Essential Principles, Practices and Panaceas, A – Z: Lifelong Learning

lifelong learning haiku

There is no end to education. It is not that you read a book, pass an examination, and finish with education. The whole of life, from the moment you are born to the moment you die, is a process of learning. Jiddu Krishnamurti

I’m a big fan of lifelong learning, and not just because I have a PGCE in the sector. I’m convinced that a desire to learn has contributed to me overcoming seemingly insurmountable challenges and developing as a person; lifelong learning has considerably enriched my life.

Jeff Cobb has outlined 5 key benefits of lifelong learning:

  1. Economic: the saying is that the more you learn, the more you earn.
  2. Intellectual: not exclusively academic; for example, creativity is nourished.
  3. Cognitive: keeping the brain stimulated is said to ward off senility.
  4. Social: brings us into contact with others; social connections have been shown to increase not only our happiness, but also our lifespan.
  5. Spiritual: as in nurturing the spirit, increasing zest for life.

I’ve discovered Jeff’s findings to be true. Willingness to learn has opened my mind to the extent that I am inexhaustibly curious about our world and its inhabitants, attesting to Philo of Alexandria’s axiom that: Learning is by nature curiosity. I can honestly say that I’m never bored.

Where are you on the disinterested – engaged with life spectrum?

Henry Ford said that: Anyone who stops learning is old, whether at twenty or eighty. Anyone who keeps learning stays young. It could be argued I’m living proof that; people tell me I don’t look my age, and I’m sure it’s as much to do with an interest in the world as it is good genes. Fascination with life keeps my spirits up and my outlook cheerful.

Is your attitude to life one of apathy or playfulness?

I have to acknowledge that I have learned the most from my mistakes; I could be said to embody Richard Bach’s assertion that: There are no mistakes. The events we bring upon ourselves, no matter how unpleasant, are necessary in order to learn what we need to learn; whatever steps we take, they’re necessary to reach the places we’ve chosen to go. Would I have undergone the essential personal transformation I have were it not for my gargantuan mistake? I doubt it would have happened in the way it did; there was only one way to make sense of my experience, and that was to learn – fast.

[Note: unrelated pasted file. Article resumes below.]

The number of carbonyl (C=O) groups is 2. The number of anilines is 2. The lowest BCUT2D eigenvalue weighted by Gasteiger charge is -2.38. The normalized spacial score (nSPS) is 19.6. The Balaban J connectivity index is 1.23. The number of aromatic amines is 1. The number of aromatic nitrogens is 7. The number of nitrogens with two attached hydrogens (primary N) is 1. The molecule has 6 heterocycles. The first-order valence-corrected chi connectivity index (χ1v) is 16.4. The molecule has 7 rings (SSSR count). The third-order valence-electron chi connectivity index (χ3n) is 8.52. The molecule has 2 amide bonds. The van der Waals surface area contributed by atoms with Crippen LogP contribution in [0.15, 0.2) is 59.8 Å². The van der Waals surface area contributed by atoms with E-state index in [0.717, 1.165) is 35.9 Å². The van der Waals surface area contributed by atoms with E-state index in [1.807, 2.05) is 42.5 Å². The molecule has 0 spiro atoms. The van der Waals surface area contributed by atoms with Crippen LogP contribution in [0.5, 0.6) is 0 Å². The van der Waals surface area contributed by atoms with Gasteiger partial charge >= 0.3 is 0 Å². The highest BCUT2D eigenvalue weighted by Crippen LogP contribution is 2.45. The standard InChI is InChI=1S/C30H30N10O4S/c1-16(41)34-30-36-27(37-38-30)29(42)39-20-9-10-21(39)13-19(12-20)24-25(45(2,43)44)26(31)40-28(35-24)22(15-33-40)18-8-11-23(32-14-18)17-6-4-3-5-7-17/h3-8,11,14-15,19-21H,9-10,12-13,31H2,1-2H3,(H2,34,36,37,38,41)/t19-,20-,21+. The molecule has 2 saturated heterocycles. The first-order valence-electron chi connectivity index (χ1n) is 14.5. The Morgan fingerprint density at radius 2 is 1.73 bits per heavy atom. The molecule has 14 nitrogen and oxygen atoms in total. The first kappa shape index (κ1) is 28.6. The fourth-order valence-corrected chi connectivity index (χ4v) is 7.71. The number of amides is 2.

What have you learned from your slip-ups?

Walt Whitman asked: Have you learned the lessons only of those who admired you, and were tender with you, and stood aside for you? Have you not learned great lessons from those who braced themselves against you and disputed passage with you? I can’t deny that the person whose actions led to my steepest, and most influential, learning curve was the perpetrator of violence against me. Having said that, there have been caring human beings without whose teaching I would not be in the position I am today.

Who have you learned the most from?

A hunger for learning, including learning what I am passionate about, has enabled me to make the most of my abilities. I sometimes wonder how my life would have turned out had I not blundered in the ways I have; would I still be trapped in the thorny, ensnaring briar of the immature ego? I’m not entirely sure I’d choose to endure such heartbreak to attain my hard-won wisdom, although I wouldn’t be anyone other than who I now am.

Elisabeth Kubler-Ross sums it up well: Learning lessons is a little like reaching maturity. You’re not suddenly more happy, wealthy, or powerful, but you understand the world around you better, and you’re at peace with yourself. Learning life’s lessons is not about making your life perfect, but about seeing life as it was meant to be

Learning from my experiences has given me insight and helped me to find meaning in my life. It has made me resilient; I’m able to remain calm in a crisis and face life head on, no matter what.

Lifelong learning has improved the quality of my life and my life satisfaction.

I concur with Louise Hay’s opinion that: The gateways to wisdom and learning are always open, and more and more I am choosing to walk through them. Barriers, blocks, obstacles, and problems are personal teachers giving me the opportunity to move out of the past and into the Totality of Possibilities.

When I do this, possibilities do appear unlimited; it’s a fortunate place to be. Care to join me?